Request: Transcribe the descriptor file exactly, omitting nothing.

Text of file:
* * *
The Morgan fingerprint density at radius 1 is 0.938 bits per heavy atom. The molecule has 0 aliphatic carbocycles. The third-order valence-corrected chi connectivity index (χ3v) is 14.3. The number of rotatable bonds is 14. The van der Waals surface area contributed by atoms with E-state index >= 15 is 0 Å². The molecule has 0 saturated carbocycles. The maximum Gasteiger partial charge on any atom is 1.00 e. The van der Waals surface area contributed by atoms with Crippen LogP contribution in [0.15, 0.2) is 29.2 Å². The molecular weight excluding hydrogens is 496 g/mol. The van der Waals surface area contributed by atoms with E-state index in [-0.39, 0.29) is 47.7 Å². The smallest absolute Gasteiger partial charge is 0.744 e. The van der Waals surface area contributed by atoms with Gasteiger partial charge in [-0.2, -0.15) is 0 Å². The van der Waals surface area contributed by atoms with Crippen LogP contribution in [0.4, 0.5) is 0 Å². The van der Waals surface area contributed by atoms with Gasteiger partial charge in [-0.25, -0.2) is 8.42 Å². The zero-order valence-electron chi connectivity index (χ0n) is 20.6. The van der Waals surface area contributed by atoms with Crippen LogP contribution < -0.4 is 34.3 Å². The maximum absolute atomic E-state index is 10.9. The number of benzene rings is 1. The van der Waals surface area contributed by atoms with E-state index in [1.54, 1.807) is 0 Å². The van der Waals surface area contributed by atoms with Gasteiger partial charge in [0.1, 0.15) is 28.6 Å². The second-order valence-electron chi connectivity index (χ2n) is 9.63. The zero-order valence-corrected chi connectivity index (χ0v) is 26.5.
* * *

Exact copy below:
The Morgan fingerprint density at radius 1 is 0.938 bits per heavy atom. The molecule has 0 aliphatic carbocycles. The third-order valence-corrected chi connectivity index (χ3v) is 14.3. The number of rotatable bonds is 14. The van der Waals surface area contributed by atoms with E-state index >= 15 is 0 Å². The molecule has 0 saturated carbocycles. The maximum Gasteiger partial charge on any atom is 1.00 e. The van der Waals surface area contributed by atoms with Crippen LogP contribution in [0.15, 0.2) is 29.2 Å². The molecular weight excluding hydrogens is 496 g/mol. The van der Waals surface area contributed by atoms with E-state index in [-0.39, 0.29) is 47.7 Å². The smallest absolute Gasteiger partial charge is 0.744 e. The van der Waals surface area contributed by atoms with Gasteiger partial charge in [-0.2, -0.15) is 0 Å². The van der Waals surface area contributed by atoms with Crippen LogP contribution in [0.4, 0.5) is 0 Å². The van der Waals surface area contributed by atoms with Gasteiger partial charge in [-0.25, -0.2) is 8.42 Å². The zero-order valence-electron chi connectivity index (χ0n) is 20.6. The van der Waals surface area contributed by atoms with Crippen LogP contribution < -0.4 is 34.3 Å². The maximum absolute atomic E-state index is 10.9. The number of benzene rings is 1. The van der Waals surface area contributed by atoms with E-state index in [1.54, 1.807) is 0 Å². The van der Waals surface area contributed by atoms with Gasteiger partial charge in [0.1, 0.15) is 28.6 Å². The second-order valence-electron chi connectivity index (χ2n) is 9.63. The zero-order valence-corrected chi connectivity index (χ0v) is 26.5.